Afghanistan is once more under the control of the Taliban, a fundamentalist group that ruled the nation for five years before U.S. led forces expelled them in 2001. There are worries spreading that the Taliban’s return might encourage Islamist movements elsewhere in Central Asia more than two decades after Osama bin Laden first sought refuge under their protection.
As the group is believed to maintain ties with al-Qaeda, the takeover of the country could once again turn Afghanistan into a terrorist safe haven. The takeover also threatens to reverse advances made in securing the rights of women and girls in the country. On the contrary, if we look into the Taliban’s history of violently suppressing women’s rights, Afghan women’s fears are real as we are already hearing reports of females being turned away from their universities and offices. The future they were promised is terribly close to slipping away.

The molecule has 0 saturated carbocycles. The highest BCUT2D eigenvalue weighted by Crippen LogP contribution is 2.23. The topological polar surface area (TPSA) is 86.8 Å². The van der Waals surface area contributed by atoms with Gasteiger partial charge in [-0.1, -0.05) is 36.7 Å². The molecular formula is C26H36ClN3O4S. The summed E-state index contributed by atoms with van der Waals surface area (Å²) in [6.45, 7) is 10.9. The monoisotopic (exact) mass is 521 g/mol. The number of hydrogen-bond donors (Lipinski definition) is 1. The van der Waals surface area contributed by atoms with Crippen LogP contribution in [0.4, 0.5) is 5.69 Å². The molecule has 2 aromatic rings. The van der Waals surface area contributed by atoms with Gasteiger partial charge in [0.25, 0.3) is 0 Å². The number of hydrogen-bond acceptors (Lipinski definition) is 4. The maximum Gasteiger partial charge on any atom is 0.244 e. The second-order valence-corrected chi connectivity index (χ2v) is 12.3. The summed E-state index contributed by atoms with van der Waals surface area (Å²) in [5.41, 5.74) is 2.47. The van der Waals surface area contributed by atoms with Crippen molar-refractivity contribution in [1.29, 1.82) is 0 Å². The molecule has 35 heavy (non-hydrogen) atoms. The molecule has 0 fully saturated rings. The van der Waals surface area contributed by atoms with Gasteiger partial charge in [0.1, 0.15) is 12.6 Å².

Afghanistan is on the brink of an all-out civil war as the US and other international forces complete their withdrawal from the country. The Taliban have seized more than half of Afghanistan’s districts and now threaten a military takeover of its main cities. Nothing is new for the people of Afghanistan; they have been stuck for generations in proxy wars of global and regional powers. Children have been born into battle. For years families have been living in refugee camps, thousands more have fled their homes in recent days.
“Afghanistan was neither free yesterday, nor is it free today! Initially, we all feel extremely sad for the ordinary Afghan civilians; their lives have been torn to pieces for the last 30 years or more. It feels like there is no way for real peace” added Neyaz Khalid Noor.
On the other hand, as we know every coin has two faces and if we look into the other face of it, a better and a peaceful outcome is still possible for the people of Afghanistan. But it would obviously require urgent prioritisation by the Afghan government, US, key European countries, and the UN.
There is an immediate need of an armistice, which will eventually lead to a negotiated political settlement between the Afghan government and the Taliban that will guarantee the rights and safety of all Afghans. But this is only possible if the Taliban have an inducement to negotiate.